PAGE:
skip to main content

Search for: All records

Award ID contains: 1655392

Note: When clicking on a Digital Object Identifier (DOI) number, you will be taken to an external site maintained by the publisher. Some full text articles may not yet be available without a charge during the embargo (administrative interval).
What is a DOI Number?

Some links on this page may take you to non-federal websites. Their policies may differ from this site.

  1. Tetrodotoxin (TTX) is a potent neurotoxin that was first identified in pufferfish but has since been isolated from an array of taxa that host TTX-producing bacteria. However, determining its origin, ecosystem roles, and biomedical applications has challenged researchers for decades. Recognized as a poison and for its lethal effects on humans when ingested, TTX is primarily a powerful sodium channel inhibitor that targets voltage-gated sodium channels, including six of the nine mammalian isoforms. Although lethal doses for humans range from 1.5–2.0 mg TTX (blood level 9 ng/mL), when it is administered at levels far below LD50, TTX exhibits therapeutic properties, especially to treat cancer-related pain, neuropathic pain, and visceral pain. Furthermore, TTX can potentially treat a variety of medical ailments, including heroin and cocaine withdrawal symptoms, spinal cord injuries, brain trauma, and some kinds of tumors. Here, we (i) describe the perplexing evolution and ecology of tetrodotoxin, (ii) review its mechanisms and modes of action, and (iii) offer an overview of the numerous ways it may be applied as a therapeutic. There is much to be explored in these three areas, and we offer ideas for future research that combine evolutionary biology with therapeutics. The TTX system holds great promisemore »as a therapeutic and understanding the origin and chemical ecology of TTX as a poison will only improve its general benefit to humanity.« less
  2. A widespread misconception in much of psychology is that (a) as vertebrate animals evolved, “newer” brain structures were added over existing “older” brain structures, and (b) these newer, more complex structures endowed animals with newer and more complex psychological functions, behavioral flexibility, and language. This belief, although widely shared in introductory psychology textbooks, has long been discredited among neurobiologists and stands in contrast to the clear and unanimous agreement on these issues among those studying nervous-system evolution. We bring psychologists up to date on this issue by describing the more accurate model of neural evolution, and we provide examples of how this inaccurate view may have impeded progress in psychology. We urge psychologists to abandon this mistaken view of human brains.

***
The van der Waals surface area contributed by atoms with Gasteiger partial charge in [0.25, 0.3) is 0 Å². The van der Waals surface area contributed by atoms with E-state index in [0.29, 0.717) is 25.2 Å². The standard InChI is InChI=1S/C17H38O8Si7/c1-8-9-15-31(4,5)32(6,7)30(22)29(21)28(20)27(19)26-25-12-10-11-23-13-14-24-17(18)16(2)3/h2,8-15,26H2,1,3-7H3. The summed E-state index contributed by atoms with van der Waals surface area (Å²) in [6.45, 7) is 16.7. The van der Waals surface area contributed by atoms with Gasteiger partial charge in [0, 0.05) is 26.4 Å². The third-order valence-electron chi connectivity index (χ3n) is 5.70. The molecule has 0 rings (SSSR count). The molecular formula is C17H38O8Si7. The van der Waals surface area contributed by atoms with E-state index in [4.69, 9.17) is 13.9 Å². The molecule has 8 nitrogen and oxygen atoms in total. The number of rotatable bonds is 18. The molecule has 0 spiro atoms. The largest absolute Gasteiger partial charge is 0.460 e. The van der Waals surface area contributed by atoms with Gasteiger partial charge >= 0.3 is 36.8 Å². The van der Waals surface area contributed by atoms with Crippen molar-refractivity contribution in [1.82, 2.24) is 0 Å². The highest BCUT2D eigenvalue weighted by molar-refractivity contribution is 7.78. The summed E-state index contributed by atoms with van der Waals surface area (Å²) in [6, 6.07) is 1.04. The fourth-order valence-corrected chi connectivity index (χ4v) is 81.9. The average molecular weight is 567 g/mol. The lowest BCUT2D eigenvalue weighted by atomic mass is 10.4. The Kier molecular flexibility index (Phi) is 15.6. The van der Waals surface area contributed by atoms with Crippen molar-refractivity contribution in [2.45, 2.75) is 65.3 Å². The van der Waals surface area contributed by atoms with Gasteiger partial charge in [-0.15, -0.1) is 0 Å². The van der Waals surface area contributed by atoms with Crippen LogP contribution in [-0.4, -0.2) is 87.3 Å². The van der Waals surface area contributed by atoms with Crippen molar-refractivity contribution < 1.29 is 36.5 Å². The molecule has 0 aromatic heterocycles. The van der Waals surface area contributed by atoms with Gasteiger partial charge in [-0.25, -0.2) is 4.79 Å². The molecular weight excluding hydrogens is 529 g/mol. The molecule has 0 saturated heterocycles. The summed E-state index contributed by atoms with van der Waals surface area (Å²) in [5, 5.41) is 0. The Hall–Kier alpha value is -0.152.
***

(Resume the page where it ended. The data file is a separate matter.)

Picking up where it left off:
3. Rough-skinned newts produce tetrodotoxin or TTX, a deadly neurotoxin that is also present in some pufferfish, octopuses, crabs, starfish, flatworms, frogs, and toads. It remains a mystery why so many different creatures produce this toxin. One possibility is that TTX did not evolve in animals at all, but rather it is made by bacteria living on or in these creatures. In fact, scientists have already shown that TTX-producing bacteria supply pufferfish, octopus, and other animals with the toxin. However, it was not known where TTX in newts and other amphibians comes from. TTX kills animals by blocking specialized ion channels and shutting down the signaling between neurons, but rough-skinned newts appear insensitive to this blockage, making it likely that they have evolved defenses against the toxin. Some garter snakes that feed on these newts have also evolved to become immune to the effects of TTX. If bacteria are the source of TTX in the newts, the emergence of newt-eating snakes resistant to TTX must be putting evolutionary pressure on both the newts and the bacteria to boost their anti-snake defenses. Learning more about these complex relationships will help scientists better understand both evolution and the role of beneficial bacteria. Vaellimore »et al. have now shown that bacteria living on rough-skinned newts produce TTX. In the experiments, bacteria samples were collected from the skin of the newts and grown in the laboratory. Four different types of bacteria from the samples collected produced TTX. Next, Vaelli et al. looked at five genes that encode the channels normally affected by TTX in newts and found that all them have mutations that prevent them from being blocked by this deadly neurotoxin. This suggests that bacteria living on newts shape the evolution of genes critical to the animals’ own survival. Helpful bacteria living on and in animals have important effects on animals’ physiology, health, and disease. But understanding these complex interactions is challenging. Rough-skinned newts provide an excellent model system for studying the effects of helpful bacteria living on animals. Vaelli et al. show that a single chemical produced by bacteria can impact diverse aspects of animal biology including physiology, the evolution of their genes, and their interactions with other creatures in their environment.« less